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NEW YORK — Ben Malka’s goal for Halston is nothing short of building “a great American fashion house.”
This story first appeared in the April 2, 2013 issue of WWD. Subscribe Today.
“I want to bring it up and up,” the brand’s chairman and chief executive officer said as the first freestanding Halston Heritage store, a 4,400-square-foot flagship, bowed last week on Madison Avenue between 83rd and 84th Streets.
This is the latest attempt to revive the brand, which has undergone a string of relaunches over the last decade with a revolving door of designers and management teams. Malka is taking a different tack, focusing first on the secondary line, Halston Heritage, and freestanding stores and then on a main line. The new store opened right in Roy Halston Frowick’s old stomping grounds. In 1968, the designer opened a salon further south on Madison Avenue.
The new flagship, all shiny brass logos on the outside and brightly lit spaces within, is the first of many the company plans to open and a template for future stores. Halston is targeting high-end shopping malls such as the Beverly Center in Los Angeles, where in three weeks a 3,000-square-foot unit will bow.
The so-called concept store will have runways with platforms for mannequins — whose faces were copied feature for feature from the Halston archives — and a bigger product offering. E-commerce will bow in 12 months, Malka said. A designer Halston collection will come when the timing is right, said Malka.
Other units will open this spring at the Somerset Collection in Troy, Mich.; Fashion Island in Newport Beach, Calif., and Scottsdale Fashion Square in Scottsdale, Ariz.
Malka said the company will open 11 Halston Heritage stores in 2013, with the goal of having 40 in operation in three years. “We’re targeting every major city,” he said. “We’re trying not to open more than one per city, with some exceptions, such as New York.”
Malka said a location has been secured in SoHo for a second Halston Heritage unit, but declined to reveal the exact address.
An international push is also under way. The first Halston Heritage stores outside the U.S. will open in the Middle East, in June in Kuwait, and Dubai and Jordan in November. China, Southeast Asia and India are also on Malka’s radar.
“The developing middle class feels like they missed some things in the last 50 years,” he said. “There’s lots of interest and some demand to sign and roll out all those territories. We’re finalizing a major territory now,” Malka said, but would not say any more on the subject.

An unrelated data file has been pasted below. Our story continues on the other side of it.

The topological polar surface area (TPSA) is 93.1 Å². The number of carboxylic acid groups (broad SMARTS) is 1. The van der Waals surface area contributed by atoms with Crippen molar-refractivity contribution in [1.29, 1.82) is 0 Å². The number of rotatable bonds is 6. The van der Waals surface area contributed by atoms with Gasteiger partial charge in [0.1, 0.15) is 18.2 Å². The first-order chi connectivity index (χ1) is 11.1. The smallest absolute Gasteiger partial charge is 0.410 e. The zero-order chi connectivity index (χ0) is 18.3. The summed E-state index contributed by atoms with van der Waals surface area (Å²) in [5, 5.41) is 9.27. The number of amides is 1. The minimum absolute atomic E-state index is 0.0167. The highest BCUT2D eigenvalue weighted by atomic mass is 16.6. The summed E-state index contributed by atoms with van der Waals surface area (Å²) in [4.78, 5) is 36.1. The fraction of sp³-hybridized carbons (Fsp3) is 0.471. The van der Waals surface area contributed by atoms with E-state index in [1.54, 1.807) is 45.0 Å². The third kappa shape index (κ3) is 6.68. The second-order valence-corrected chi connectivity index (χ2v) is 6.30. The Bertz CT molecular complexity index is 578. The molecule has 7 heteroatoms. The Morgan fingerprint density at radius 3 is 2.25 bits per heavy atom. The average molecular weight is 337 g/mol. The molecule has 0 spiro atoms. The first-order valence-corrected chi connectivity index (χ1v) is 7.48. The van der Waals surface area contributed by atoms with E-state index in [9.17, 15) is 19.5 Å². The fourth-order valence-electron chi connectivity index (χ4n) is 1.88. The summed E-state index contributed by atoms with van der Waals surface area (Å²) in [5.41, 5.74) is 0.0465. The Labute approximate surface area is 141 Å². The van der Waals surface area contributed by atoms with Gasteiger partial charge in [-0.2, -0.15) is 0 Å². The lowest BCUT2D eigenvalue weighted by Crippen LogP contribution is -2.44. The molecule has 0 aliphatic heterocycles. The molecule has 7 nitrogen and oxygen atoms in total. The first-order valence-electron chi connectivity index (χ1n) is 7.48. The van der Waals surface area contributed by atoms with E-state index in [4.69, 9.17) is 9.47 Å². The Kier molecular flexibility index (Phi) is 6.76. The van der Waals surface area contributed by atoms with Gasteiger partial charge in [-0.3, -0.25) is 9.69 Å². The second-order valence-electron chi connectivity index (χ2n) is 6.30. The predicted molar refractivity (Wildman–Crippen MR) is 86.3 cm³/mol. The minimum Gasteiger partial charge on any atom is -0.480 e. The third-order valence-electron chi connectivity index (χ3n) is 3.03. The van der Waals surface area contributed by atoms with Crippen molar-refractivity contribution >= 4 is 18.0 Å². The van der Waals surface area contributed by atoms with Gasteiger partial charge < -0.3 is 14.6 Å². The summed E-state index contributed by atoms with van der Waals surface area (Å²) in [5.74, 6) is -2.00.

“Europe has huge potential, but it’s so congested. We want to understand what their differences are.”
In the meantime, the company is learning about European consumers through retailers such as Harvey Nichols in London and KaDeWe in Berlin, which sell the brand through shops-in-shop.
Just two years ago, Halston was barely clinging to life. The company passed from owner to owner like a sartorial hot potato and a rapid succession of designers was hired and fired, including Randolph Duke, Kevin Hall, Craig Natiello, Piyawat Pattanapuckdee, Bradley Bayou, Marco Zanini and Marios Schwab.
Hilco Consumer Capital, one of the current owners, bought Halston in 2007 along with Harvey Weinstein and Tamara Mellon. Three years later, Hilco and Weinstein brought in Sarah Jessica Parker as a shareholder and president and creative director of the secondary label, Halston Heritage. Parker left the company in 2011, along with Weinstein.
“A lot of what was happening is that designers went back to the archives,” Malka said, adding the brand needn’t take a literal approach. “I think the misnomer is that what he [Halston] was known for” is the Studio 54 era. “He was part of the beginning of Americans having an influence on the fashion world. He took simple things and created luxury. He was the first designer to open a store with his name on the door.
“I didn’t invent Halston; I’m just evolving it,” said Malka. “In 2014, we’ll launch millinery, jewelry and eyewear. I think we’ve done right by the brand.”
Prices are a strong selling point of the collection. Shoes, made in Italy, range between $295 and $495. “Our handbags are priced like contemporary brands,” he said, holding up a stingray clutch. “It’s $495. A similar style in a designer collection would cost $1,200.
Day dresses range in price between $295 and $495. There’s a color-blocked dress for $325 and double-piqué sheath, $295.
“Halston believed the last [body parts] on a woman to go are the legs,” Malka said. Hence, all the dangerous slits on dresses and gowns, priced between $595 and $1,500.
“You can see what Ben [Malka] has accomplished here,” said Jeffrey Hecktman, chairman and ceo of Hilco. “I’ve supported Ben through his vision. People told me to have a reasonably long-term frame of reference when investing in this brand. I paid $25 million for the brand [name] eight years ago. Ben saw the brand the same way I did. He has the capability, background and experience” to get it off the ground.
“We’ve invested a lot of money in our people,” Hecktman continued. “The quality, price point and fit of the product are all coming together. This is just the start. We have a lot we want to accomplish. The company is very well capitalized now.”
Malka, the former chairman of BCBG Max Azria Group, reportedly brought $20 million to Halston when he became ceo and is the largest of three investors. In addition to Hecktman, there is a silent partner.
If Malka believes Halston will be difficult to tend and grow, he’s not letting on. “This will be an important brand again,” he said confidently.